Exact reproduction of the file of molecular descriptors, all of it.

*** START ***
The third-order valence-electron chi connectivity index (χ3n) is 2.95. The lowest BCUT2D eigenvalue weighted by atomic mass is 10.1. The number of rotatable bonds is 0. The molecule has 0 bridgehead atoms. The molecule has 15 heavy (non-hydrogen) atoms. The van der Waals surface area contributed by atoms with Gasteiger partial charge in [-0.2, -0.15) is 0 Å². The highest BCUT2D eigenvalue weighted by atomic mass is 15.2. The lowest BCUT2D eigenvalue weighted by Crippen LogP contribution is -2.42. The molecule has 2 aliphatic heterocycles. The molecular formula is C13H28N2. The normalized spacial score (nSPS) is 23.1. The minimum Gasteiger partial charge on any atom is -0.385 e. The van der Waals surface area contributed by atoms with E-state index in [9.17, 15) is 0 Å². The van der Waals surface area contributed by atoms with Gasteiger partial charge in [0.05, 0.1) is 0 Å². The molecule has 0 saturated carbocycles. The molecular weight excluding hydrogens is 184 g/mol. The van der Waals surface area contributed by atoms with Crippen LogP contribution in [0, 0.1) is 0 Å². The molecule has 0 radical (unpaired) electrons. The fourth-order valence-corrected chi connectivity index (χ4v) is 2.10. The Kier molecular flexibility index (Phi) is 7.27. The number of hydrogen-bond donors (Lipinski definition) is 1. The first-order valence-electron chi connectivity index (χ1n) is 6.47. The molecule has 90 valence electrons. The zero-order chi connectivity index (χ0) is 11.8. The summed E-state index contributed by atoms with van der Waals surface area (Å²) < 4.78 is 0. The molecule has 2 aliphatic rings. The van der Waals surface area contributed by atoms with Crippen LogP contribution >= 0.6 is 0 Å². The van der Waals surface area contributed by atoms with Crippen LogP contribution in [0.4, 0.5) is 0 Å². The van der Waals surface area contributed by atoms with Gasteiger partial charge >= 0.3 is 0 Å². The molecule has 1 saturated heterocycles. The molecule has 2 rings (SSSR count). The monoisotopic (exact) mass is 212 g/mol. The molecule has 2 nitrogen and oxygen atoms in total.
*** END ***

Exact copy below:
The third-order valence-electron chi connectivity index (χ3n) is 2.95. The lowest BCUT2D eigenvalue weighted by atomic mass is 10.1. The number of rotatable bonds is 0. The molecule has 0 bridgehead atoms. The molecule has 15 heavy (non-hydrogen) atoms. The van der Waals surface area contributed by atoms with Gasteiger partial charge in [-0.2, -0.15) is 0 Å². The highest BCUT2D eigenvalue weighted by atomic mass is 15.2. The lowest BCUT2D eigenvalue weighted by Crippen LogP contribution is -2.42. The molecule has 2 aliphatic heterocycles. The molecular formula is C13H28N2. The normalized spacial score (nSPS) is 23.1. The minimum Gasteiger partial charge on any atom is -0.385 e. The van der Waals surface area contributed by atoms with E-state index in [9.17, 15) is 0 Å². The van der Waals surface area contributed by atoms with Gasteiger partial charge in [0.05, 0.1) is 0 Å². The molecule has 0 saturated carbocycles. The molecular weight excluding hydrogens is 184 g/mol. The van der Waals surface area contributed by atoms with Crippen LogP contribution in [0, 0.1) is 0 Å². The molecule has 0 radical (unpaired) electrons. The fourth-order valence-corrected chi connectivity index (χ4v) is 2.10. The Kier molecular flexibility index (Phi) is 7.27. The number of hydrogen-bond donors (Lipinski definition) is 1. The first-order valence-electron chi connectivity index (χ1n) is 6.47. The molecule has 90 valence electrons. The zero-order chi connectivity index (χ0) is 11.8. The summed E-state index contributed by atoms with van der Waals surface area (Å²) < 4.78 is 0. The molecule has 2 aliphatic rings. The van der Waals surface area contributed by atoms with Crippen LogP contribution >= 0.6 is 0 Å². The van der Waals surface area contributed by atoms with Crippen LogP contribution in [0.4, 0.5) is 0 Å². The van der Waals surface area contributed by atoms with Gasteiger partial charge >= 0.3 is 0 Å². The molecule has 1 saturated heterocycles. The molecule has 2 rings (SSSR count). The monoisotopic (exact) mass is 212 g/mol. The molecule has 2 nitrogen and oxygen atoms in total.